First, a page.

Aimee Horton

When you go on holiday.

Jun
22

Ahh, holidays in the sun.  They always begin with excitement, ramming clothes and jewellery into a suitcase, drinks at the airport bar and a spot of shopping, a gin and some Pringles on the plane before climbing off to be hit in the face by that amazing heat.  The days consist of lying on rattan furniture with thick cream cushions listening to chilled out music while people bring me drinks.  A pile of books by my sun lounger, where I’m clad in a bikini/sarong combo which coordinates with my toenail varnish perfecting my golden tan.  Afternoon siestas before getting ready to go out for long leisurely meals and drinks before coming back and crashing sleeping in until the sun shines through the window waking me up reminding me I can get up and do it all again.

Who am I kidding, I’ve never been able to tie a sarong in a manor which covers me in a flattering fashion.

I’m lucky, I have had a few holidays in the sun without the monsters, just a few nights here and there, but it gives me a chance to re-live a time where I could read a book in the day, and sleep in the sun.  However, these days it’s totally different.

Now the preparation is slowly pulling out my clothes to ensure there is space for nappies, sunblock, toys, netbooks, cuddly toys, dummies, specific cups/bottles.  The airport is no longer a time to get excited, it’s toilet stops, negotiating hand luggage around a pushchair (which I didn’t put back together leaving bits in the garage so that it breaks), and a 3 year old who refuses to walk anywhere.  Tantrums in the queue whilst fighting through the Ryanair scum scrum, before negotiating collapsing broken buggy whilst holding fat baby, and ensuring the other child doesn’t climb into the engine due to sheer excitement.

No gin and tonics on the plane, just passing out pizza, crisps, raisins, picking up crayons, listening to Justin’s house, and apologising to the people in front of me who have dribble in their hair, and when we get off the plane, there’s no time to take in the heat. It’s all about pinning writhing non-bending toddler into buggy and make it to passport control, who question us severely about the children not quite believing that they are ours (how they are surprised that photos of 3 month old babies don’t look like a nearly 2 year old and nearly 4 year old is beyond me), but also don’t take my suggestion joke that he can keep the children if he wants very well.

Once we’re settled, it’s all about the 20 minute work out of creaming up the children, not noticing until it’s too late that you’ve wiped some of the factor 50 “once” sunblock on your bum and backs of your legs so you have weird white hand marks in the middle of your slowly developing tan.

Lying by the pool is no longer an option, it’s all about preventing Fatso from drowning, even letting him flounder under the water for a few moments until he bursts up laughing hasn’t deterred his death wish of tantruming in any life saving equipment, which includes you holding him.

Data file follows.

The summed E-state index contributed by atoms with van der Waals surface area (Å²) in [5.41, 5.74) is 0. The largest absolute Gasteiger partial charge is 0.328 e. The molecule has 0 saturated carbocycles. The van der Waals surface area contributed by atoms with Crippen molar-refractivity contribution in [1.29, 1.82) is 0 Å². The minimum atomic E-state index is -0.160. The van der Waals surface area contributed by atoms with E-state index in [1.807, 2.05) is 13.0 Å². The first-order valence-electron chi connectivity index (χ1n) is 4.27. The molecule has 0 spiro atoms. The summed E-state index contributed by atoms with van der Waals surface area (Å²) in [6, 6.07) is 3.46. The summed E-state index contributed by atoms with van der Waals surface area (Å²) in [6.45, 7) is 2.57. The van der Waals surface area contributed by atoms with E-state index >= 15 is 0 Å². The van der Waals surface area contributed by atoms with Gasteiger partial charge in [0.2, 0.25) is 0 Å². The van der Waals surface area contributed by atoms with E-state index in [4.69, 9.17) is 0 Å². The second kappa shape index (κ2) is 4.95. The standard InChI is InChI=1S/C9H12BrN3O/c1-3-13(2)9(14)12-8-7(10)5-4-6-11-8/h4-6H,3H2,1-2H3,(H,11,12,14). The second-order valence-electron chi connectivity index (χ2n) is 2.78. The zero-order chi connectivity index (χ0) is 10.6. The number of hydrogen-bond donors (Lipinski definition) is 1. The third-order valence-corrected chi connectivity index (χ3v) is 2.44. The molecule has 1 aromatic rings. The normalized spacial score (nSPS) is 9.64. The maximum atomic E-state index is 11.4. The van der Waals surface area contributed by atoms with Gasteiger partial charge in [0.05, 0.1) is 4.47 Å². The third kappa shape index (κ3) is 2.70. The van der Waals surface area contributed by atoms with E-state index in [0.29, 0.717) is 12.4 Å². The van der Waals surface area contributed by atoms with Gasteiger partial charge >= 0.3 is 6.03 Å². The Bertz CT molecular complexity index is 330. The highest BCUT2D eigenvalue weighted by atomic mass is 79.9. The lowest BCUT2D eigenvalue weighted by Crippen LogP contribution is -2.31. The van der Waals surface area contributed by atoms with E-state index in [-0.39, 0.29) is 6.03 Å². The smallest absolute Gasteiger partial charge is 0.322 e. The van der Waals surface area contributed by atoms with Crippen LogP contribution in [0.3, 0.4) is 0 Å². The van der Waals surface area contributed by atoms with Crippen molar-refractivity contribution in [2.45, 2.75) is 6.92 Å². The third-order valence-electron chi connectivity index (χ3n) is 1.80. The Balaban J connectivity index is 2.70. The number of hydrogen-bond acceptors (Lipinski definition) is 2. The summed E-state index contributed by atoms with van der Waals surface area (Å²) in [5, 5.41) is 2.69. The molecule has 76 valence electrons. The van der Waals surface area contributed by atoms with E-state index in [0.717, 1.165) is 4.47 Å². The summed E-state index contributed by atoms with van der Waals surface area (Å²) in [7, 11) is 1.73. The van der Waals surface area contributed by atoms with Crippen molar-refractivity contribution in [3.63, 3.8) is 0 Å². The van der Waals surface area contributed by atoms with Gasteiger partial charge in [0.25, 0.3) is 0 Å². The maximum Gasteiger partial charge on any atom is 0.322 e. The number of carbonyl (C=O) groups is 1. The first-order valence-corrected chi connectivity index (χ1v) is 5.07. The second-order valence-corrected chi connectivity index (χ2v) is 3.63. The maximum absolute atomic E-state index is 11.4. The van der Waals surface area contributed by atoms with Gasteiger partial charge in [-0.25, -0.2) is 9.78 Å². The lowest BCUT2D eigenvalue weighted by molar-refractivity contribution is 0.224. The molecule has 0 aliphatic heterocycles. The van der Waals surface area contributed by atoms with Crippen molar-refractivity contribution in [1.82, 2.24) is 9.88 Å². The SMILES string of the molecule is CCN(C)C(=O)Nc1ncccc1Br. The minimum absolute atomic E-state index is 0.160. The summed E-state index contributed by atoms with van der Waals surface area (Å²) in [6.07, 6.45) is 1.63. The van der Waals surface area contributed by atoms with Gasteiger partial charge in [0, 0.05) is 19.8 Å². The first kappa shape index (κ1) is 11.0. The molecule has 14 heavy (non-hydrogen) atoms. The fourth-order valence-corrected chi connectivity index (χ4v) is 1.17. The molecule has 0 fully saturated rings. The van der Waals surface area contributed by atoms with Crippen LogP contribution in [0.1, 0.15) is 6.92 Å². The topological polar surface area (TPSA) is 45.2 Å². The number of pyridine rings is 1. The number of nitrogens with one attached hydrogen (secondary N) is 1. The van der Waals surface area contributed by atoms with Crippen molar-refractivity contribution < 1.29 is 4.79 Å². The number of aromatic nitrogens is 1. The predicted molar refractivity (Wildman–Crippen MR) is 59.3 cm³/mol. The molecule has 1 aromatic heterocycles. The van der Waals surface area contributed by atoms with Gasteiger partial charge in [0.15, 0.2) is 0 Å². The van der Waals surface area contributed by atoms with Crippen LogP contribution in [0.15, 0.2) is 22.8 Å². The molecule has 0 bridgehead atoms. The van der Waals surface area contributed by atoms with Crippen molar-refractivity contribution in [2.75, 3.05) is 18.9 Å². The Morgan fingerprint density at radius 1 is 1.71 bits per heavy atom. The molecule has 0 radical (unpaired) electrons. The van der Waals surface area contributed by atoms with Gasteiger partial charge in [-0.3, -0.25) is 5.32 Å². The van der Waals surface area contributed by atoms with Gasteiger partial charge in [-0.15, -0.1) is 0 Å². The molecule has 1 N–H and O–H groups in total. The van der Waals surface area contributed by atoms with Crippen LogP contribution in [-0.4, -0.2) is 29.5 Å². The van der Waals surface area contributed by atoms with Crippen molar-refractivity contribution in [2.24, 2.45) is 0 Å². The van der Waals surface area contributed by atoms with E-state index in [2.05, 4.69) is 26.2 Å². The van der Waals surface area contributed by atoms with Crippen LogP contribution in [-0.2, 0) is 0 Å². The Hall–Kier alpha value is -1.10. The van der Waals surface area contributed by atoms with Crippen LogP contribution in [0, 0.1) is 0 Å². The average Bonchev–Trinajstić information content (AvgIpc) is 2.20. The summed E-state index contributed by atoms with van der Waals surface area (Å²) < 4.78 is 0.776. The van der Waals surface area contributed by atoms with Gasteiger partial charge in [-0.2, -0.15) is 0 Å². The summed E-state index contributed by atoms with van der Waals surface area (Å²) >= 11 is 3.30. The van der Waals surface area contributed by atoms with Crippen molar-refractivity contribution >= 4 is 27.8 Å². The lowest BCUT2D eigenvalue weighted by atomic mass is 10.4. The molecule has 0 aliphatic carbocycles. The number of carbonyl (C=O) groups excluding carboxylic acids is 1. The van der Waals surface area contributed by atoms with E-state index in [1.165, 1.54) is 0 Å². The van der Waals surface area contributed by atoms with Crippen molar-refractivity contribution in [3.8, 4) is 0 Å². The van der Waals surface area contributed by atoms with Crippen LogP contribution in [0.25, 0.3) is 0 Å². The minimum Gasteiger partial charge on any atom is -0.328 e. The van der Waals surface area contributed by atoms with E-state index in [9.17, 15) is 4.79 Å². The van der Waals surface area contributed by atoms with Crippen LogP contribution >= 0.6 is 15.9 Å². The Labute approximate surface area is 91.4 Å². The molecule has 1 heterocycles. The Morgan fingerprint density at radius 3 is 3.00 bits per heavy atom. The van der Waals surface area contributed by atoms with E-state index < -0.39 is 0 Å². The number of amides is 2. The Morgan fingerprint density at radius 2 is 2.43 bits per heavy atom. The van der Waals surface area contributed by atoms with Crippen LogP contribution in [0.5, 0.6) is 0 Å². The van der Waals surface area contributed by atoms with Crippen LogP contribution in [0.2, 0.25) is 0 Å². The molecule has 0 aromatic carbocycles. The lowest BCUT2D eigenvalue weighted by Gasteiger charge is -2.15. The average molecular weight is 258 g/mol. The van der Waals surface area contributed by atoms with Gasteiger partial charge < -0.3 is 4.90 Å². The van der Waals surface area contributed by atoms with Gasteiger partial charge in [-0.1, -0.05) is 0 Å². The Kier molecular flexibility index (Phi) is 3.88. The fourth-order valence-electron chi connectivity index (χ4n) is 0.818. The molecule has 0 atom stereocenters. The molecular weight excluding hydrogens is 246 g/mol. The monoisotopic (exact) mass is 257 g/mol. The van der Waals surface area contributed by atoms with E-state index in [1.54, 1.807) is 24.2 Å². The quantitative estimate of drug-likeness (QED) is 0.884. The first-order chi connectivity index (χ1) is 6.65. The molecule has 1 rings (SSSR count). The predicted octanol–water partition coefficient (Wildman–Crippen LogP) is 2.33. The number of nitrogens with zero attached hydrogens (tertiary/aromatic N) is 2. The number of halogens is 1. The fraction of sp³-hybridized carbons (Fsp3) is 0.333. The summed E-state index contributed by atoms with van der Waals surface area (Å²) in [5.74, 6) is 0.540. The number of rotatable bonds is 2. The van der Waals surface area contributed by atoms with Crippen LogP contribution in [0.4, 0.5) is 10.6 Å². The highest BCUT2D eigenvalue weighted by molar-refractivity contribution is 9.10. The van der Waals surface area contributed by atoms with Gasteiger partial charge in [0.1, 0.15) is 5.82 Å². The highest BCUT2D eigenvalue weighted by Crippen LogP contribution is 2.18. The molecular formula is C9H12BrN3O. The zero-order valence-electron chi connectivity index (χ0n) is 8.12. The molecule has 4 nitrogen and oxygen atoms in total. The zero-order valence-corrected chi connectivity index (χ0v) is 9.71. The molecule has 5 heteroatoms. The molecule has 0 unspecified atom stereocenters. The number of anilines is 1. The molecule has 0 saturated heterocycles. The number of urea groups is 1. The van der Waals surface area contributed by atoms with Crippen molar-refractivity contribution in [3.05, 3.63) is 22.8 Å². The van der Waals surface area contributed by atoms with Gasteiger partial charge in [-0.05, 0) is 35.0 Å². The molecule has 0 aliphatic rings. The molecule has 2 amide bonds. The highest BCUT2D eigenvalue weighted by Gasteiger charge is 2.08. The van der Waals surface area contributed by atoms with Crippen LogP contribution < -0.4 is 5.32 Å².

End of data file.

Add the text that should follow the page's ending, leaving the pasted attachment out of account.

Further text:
Heat of the whole day sun is to be avoided where possible these days, visits to zoo’s, parks (although the spanish sell alcohol in the park so not all bad) are essential, as are the regular stops for snacks, paddling, sandcastle building, hosepipe tunnels, dancing to cheesy music, being spiderman in your swimming cozzie and having your feet buried in the sand.

Books during the day need to be able to be put down at the drop of a step climbing/finger trapping/splinter getting hat.  It’s also recommended that anything you value goes high up so it doesn’t have the potential of being deposited in the pool, sea, moat, middle of the sandcastle (I found my sunglasses just in time).

And don’t get me started on meals out – scrunched noses, rushed paella’s and the arguments where I refuse to buy burger and chips replace lazy tapas watching the world go by.

Although the children still go to bed at 7pm, and you can spend a few peaceful hours by the BBQ drinking wine, lie ins are not part of the package so staying up all night drinking isn’t recommended.

So I’m quite suprised to say, as I write all this, thinking of Uncle John’s holiday where he reads loads of books, drinks loads of drinks, and goes to bars (with free wifi), assuming that I am beyond envious…all I need to do is see these two faces enjoying themselves and suddenly it outweighs everything I feel like I’m missing and gives me the best holiday in the world.

My Boys

My Boys

Just don’t tell anybody I said so.

[related_posts]

When you get a compliment

Sep
15

We’ve just come home from a week in Spain with the boys.  I’m pleased to report it went fairly well.  Slightly less sleep then one would like along with slightly less sun bathing opportunities.   Oh and please replace “slightly” with “a lot”.

I learnt a lot this holiday, some of which I’ll share with you in various blog posts – some of which I’ll spare you.  One thing I learnt though is how much crap you put up with/say when you’re on a plane, and you’re stuck there for just over two hours.